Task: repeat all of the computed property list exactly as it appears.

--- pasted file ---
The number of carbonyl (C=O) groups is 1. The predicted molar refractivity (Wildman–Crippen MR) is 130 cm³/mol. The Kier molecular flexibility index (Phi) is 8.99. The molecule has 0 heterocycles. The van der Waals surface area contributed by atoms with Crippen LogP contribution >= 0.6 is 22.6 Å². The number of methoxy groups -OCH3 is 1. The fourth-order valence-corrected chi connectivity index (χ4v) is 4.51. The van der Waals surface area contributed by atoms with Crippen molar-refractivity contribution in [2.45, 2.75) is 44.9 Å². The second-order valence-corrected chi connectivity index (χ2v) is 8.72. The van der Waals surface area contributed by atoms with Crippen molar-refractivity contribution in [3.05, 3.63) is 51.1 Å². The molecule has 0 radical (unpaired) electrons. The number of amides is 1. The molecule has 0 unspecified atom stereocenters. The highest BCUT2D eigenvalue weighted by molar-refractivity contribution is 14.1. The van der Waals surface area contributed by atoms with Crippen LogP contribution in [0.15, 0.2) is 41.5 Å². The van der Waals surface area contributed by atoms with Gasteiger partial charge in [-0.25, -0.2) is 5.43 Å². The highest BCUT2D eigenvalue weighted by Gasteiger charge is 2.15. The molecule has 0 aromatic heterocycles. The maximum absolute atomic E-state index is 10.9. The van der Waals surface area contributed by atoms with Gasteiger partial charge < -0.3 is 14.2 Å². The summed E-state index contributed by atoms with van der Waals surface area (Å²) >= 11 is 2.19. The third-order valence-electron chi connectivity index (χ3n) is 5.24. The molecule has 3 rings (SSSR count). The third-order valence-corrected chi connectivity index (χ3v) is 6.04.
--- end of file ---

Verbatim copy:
The number of carbonyl (C=O) groups is 1. The predicted molar refractivity (Wildman–Crippen MR) is 130 cm³/mol. The Kier molecular flexibility index (Phi) is 8.99. The molecule has 0 heterocycles. The van der Waals surface area contributed by atoms with Crippen LogP contribution >= 0.6 is 22.6 Å². The number of methoxy groups -OCH3 is 1. The fourth-order valence-corrected chi connectivity index (χ4v) is 4.51. The van der Waals surface area contributed by atoms with Crippen molar-refractivity contribution in [2.45, 2.75) is 44.9 Å². The second-order valence-corrected chi connectivity index (χ2v) is 8.72. The van der Waals surface area contributed by atoms with Crippen molar-refractivity contribution in [3.05, 3.63) is 51.1 Å². The molecule has 0 radical (unpaired) electrons. The number of amides is 1. The molecule has 0 unspecified atom stereocenters. The highest BCUT2D eigenvalue weighted by molar-refractivity contribution is 14.1. The van der Waals surface area contributed by atoms with Crippen LogP contribution in [0.15, 0.2) is 41.5 Å². The van der Waals surface area contributed by atoms with Gasteiger partial charge in [-0.25, -0.2) is 5.43 Å². The highest BCUT2D eigenvalue weighted by Gasteiger charge is 2.15. The molecule has 0 aromatic heterocycles. The maximum absolute atomic E-state index is 10.9. The van der Waals surface area contributed by atoms with Gasteiger partial charge < -0.3 is 14.2 Å². The summed E-state index contributed by atoms with van der Waals surface area (Å²) >= 11 is 2.19. The third-order valence-electron chi connectivity index (χ3n) is 5.24. The molecule has 3 rings (SSSR count). The third-order valence-corrected chi connectivity index (χ3v) is 6.04.